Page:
Psychotherapist Explains The Danger In Believing Every Action Or Reaction Is A Trauma Response

He's concerned that the uptick in use of psychological buzzwords translates into people not doing the work.

Joe Nucci on TikTok @joenuccitherapy / TikTok

Joe Nucci describes himself in his TikTok bio as a “licensed psychotherapist sharing mental health facts and tips.” In a recent video posted, Nucci declared, “This is going to piss off a lot of people. But I have to say it, I am so over the cult of trauma.”

The psychotherapist explained the danger in defining every action or reaction as a trauma response. 

Nucci explained that “the cult of trauma is other mental health professionals and mental health enthusiasts on social media who assign everything to a trauma response.” 


He described “the allure in labeling everything as a trauma response” as being that, “you don’t have to actually think, ‘was it something else? Is it possible that it actually just has to do with your temperament? Is it possible it has to do with biology or a chemical imbalance? Is it something that has to do with the fact that, hey man, life is hard, relationships are unfair, and people can be cruel?” 



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Nucci maintained that encountering hardship doesn’t automatically make someone traumatized.

He continued his critique of assigning everything to being a trauma response, explaining that “as more and more people use the word trauma, it’s going to be more important to distinguish if we’re using it in a colloquial, casual way, or if we’re using it in a way with clinical significance.”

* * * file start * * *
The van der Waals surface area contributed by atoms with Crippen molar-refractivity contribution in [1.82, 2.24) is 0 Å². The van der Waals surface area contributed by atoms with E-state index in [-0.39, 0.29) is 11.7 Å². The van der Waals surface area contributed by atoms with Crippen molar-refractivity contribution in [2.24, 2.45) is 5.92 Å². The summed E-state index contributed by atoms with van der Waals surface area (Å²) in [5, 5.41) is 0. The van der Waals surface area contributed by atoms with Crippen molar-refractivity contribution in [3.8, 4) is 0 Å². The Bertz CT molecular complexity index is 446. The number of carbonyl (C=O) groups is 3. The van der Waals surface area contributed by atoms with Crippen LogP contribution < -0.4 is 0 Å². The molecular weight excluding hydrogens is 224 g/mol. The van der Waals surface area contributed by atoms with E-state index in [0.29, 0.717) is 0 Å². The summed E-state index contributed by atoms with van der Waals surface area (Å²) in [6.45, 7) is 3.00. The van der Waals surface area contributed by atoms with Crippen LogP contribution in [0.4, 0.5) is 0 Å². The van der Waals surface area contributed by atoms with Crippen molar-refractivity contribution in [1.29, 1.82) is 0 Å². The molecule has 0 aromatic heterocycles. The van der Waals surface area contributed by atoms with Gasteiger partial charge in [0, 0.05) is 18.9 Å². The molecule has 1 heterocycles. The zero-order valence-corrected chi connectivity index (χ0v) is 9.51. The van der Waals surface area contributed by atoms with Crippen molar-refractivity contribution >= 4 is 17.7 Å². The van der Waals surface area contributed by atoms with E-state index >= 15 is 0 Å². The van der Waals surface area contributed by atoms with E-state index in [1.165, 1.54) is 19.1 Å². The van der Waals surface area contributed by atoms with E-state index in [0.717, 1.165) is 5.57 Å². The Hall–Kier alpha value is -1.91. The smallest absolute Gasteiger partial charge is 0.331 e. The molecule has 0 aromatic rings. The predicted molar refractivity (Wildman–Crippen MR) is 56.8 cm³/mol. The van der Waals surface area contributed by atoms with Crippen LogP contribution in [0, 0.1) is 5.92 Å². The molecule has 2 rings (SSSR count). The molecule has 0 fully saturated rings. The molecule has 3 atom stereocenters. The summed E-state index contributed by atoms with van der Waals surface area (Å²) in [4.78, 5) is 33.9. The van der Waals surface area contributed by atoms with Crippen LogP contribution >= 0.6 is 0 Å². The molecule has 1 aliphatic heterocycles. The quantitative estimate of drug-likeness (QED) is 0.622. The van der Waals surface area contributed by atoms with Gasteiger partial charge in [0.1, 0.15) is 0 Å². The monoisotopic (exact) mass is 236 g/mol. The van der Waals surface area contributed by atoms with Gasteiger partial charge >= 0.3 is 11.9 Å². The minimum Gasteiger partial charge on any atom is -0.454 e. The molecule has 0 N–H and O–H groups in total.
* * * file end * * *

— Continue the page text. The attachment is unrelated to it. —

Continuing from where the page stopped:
psychotherapist explains danger every action reaction trauma responsePhoto: Alex Green / Pexels

He spoke directly to his 10,000 followers, saying, “I’m genuinely curious to get all of your opinions on whether or not this is a good or bad thing, that the word has become so ubiquitous.”


Nucci’s commentary on the overgeneralization of defining everything as a trauma response clearly resonated with a majority of his followers. As one person stated, “Not everything is trauma. And it undermines true trauma.”

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Someone else said, “I’m so tired of psychological buzzwords exempting people from responsibility.” A different person echoed that sentiment, saying that to define everything as trauma “absolves people of taking personal accountability and genuinely reflecting and doing work to heal.”

Nucci makes a valuable point — to be human, on this earth as it is now, is a constant challenge — but to call every response we have a trauma response not only devalues actual traumatic experiences, it also seems to act as an excuse that people use to avoid taking accountability for their actions.


psychotherapist explains danger every action reaction trauma responsePhoto: Polina Zimmerman / Pexels

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According to Mental Health America, “Emotional and psychological trauma is an emotional response to a distressing event or situation that breaks your sense of security. Traumatic experiences often involve a direct threat to life or safety, but anything that leaves you feeling overwhelmed or isolated can result in trauma.”


Having a trauma response isn’t a stable, healthy response. It’s indicative that something is wrong, that someone is utilizing maladaptive coping techniques to work through struggle.

While trauma responses are, of course, valid, to have them doesn’t entitle anyone to treat others poorly. A majorly important part of moving through trauma is not only recognizing patterns of behaviors, it includes completing the therapeutic work necessary to become a healthier version of yourself.

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Alexandra Blogier is a writer on YourTango's news and entertainment team. She covers mental health, pop culture analysis and all things to do with the entertainment industry.